A small skin blister occurs anywhere around the mouth. Usually several such blisters appear together in a cluster. An outbreak is often preceded by a tingling in the lips. The blisters are small at first but soon enlarge, causing itching, irritation, and soreness. Within a few days, they burst and become encrusted, and they usually disappear within a week.


What are Cold Sores?

From Modern Western Medicine

The strain of the virus most often responsible for cold sores is called HSV1 (herpes simplex virus 1). The first attack may pass unnoticed or may cause an illness resembling influenza and painful ulcers in the mouth and on the lips—a condition called gingivostomatitis. Subsequently, the virus lies dormant in nerve cells, but in some people it is occasionally reactivated when the person is exposed to hot sunshine or cold wind, has a cold or other infection, or is feeling run down. Women seem more likely to develop cold sores at the time of their periods, and some people are afflicted regularly throughout the year. No effective preventative treatment is available, although some people find that applying a lip salve before sun exposure does help prevent breakouts. If cold sores are particularly troublesome, a physician may prescribe idoxuridine paint or the antiviral drug acyclovir to sooth them.


From Traditional Medicine

Cold sores arise for acid-rich blood, which itself is cause by a diet rich in acidic foods and spices. Acidic food weakens the spleen, liver, and stomach. They also drain the body of minerals and weaken the immune system. Once the immune function is depressed and the blood is richer in acid, the virus can take hold in the system. Stress also plays a role in the onset of the condition, especially since it contributes to acidity. The primary form of treatment, therefore, is to eat more alkalizing food and mineral-rich foods and reduce stress.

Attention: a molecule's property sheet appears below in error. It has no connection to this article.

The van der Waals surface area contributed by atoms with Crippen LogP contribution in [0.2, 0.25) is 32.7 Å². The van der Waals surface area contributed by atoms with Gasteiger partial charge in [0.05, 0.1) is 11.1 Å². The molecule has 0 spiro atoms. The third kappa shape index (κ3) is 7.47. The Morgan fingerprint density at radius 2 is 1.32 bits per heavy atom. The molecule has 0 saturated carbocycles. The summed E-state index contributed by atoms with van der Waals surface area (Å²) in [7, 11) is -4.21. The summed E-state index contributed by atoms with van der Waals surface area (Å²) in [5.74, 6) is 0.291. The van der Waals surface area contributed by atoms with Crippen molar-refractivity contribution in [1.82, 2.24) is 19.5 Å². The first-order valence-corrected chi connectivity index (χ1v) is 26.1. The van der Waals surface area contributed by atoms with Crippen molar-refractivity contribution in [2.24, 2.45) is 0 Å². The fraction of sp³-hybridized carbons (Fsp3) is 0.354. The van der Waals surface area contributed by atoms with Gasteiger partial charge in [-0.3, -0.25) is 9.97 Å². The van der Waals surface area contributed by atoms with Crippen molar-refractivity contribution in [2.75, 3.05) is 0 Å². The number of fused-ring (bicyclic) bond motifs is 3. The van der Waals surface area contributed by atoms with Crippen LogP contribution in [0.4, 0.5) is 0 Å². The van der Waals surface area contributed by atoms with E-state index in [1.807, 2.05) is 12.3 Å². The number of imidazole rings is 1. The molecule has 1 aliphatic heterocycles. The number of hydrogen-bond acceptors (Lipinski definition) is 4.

Who Gets Cold Sores?

Most people—perhaps as many as 90% worldwide—are infected at some point during their lives.


Foods to Eat

  • Beta carotene-rich foods, such as squash, carrots, collard greens, kale, mustard greens, and broccoli, are all immune boosters
  • Mineral-rich foods, such as leaf greens, roots, and sea vegetables are immune boosters
  • Shiitake mushrooms are immune boosters, antiviral, and antifungal
  • Garlic is an immune boosters, antiviral, and antifungal
  • Whole grains are rich in vitamin E, fiber, and complex carbohydrates
  • Miso soup which is alkalizing, especially to digestion


Foods to Avoid

  • Red meat and other high-protein foods (protein is converted to uric acid in the blood and increases the likelihood of infection)
  • Spices
  • Tomatoes


Herbs to Treat Cold Sores

  • Black Walnut: tincture, 10 – 20 drops three times daily day; fluid extract, 1 – 2 tsp., three to four times per day; infusion, 6 oz., applied one to four times daily
  • Goldenseal ointment applied topically; alternate w/ aloe vera
  • Goldenseal: tincture, 15 – 30 drops per cup of water, two times daily



Apply ice at first sign of tingling 15 – 20 minutes; repeat frequently throughout the day. Apply vitamin E between applications.


  • Zinc ointment (topical)
  • Beta-carotene: 15 – 20 mg per day
  • Vitamin B complex: 50 mg, once daily
  • Pantothenic acid:  250 mg per day
  • Zinc: 15 mg, once per day